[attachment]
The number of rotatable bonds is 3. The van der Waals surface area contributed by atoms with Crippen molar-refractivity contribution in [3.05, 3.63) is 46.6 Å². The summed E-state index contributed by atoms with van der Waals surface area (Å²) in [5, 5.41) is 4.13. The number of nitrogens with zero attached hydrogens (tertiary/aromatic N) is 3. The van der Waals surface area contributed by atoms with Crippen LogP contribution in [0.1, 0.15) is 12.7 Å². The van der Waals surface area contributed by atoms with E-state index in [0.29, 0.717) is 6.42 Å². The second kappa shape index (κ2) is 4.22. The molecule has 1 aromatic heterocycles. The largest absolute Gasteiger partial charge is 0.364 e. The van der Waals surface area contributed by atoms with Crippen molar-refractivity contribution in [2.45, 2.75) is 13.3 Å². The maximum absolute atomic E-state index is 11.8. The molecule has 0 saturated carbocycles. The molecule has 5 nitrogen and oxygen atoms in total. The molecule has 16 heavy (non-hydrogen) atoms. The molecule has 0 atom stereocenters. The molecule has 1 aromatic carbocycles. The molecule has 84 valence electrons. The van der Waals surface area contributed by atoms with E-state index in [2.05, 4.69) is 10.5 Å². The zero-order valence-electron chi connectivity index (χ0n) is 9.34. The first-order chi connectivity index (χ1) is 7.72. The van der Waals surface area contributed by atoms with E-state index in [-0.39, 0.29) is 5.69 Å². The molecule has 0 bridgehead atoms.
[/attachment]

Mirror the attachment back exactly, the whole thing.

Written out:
The number of rotatable bonds is 3. The van der Waals surface area contributed by atoms with Crippen molar-refractivity contribution in [3.05, 3.63) is 46.6 Å². The summed E-state index contributed by atoms with van der Waals surface area (Å²) in [5, 5.41) is 4.13. The number of nitrogens with zero attached hydrogens (tertiary/aromatic N) is 3. The van der Waals surface area contributed by atoms with Crippen LogP contribution in [0.1, 0.15) is 12.7 Å². The van der Waals surface area contributed by atoms with E-state index in [0.29, 0.717) is 6.42 Å². The second kappa shape index (κ2) is 4.22. The molecule has 1 aromatic heterocycles. The largest absolute Gasteiger partial charge is 0.364 e. The van der Waals surface area contributed by atoms with Crippen molar-refractivity contribution in [2.45, 2.75) is 13.3 Å². The maximum absolute atomic E-state index is 11.8. The molecule has 0 saturated carbocycles. The molecule has 5 nitrogen and oxygen atoms in total. The molecule has 16 heavy (non-hydrogen) atoms. The molecule has 0 atom stereocenters. The molecule has 1 aromatic carbocycles. The molecule has 84 valence electrons. The van der Waals surface area contributed by atoms with E-state index in [2.05, 4.69) is 10.5 Å². The zero-order valence-electron chi connectivity index (χ0n) is 9.34. The first-order chi connectivity index (χ1) is 7.72. The van der Waals surface area contributed by atoms with E-state index in [-0.39, 0.29) is 5.69 Å². The molecule has 0 bridgehead atoms.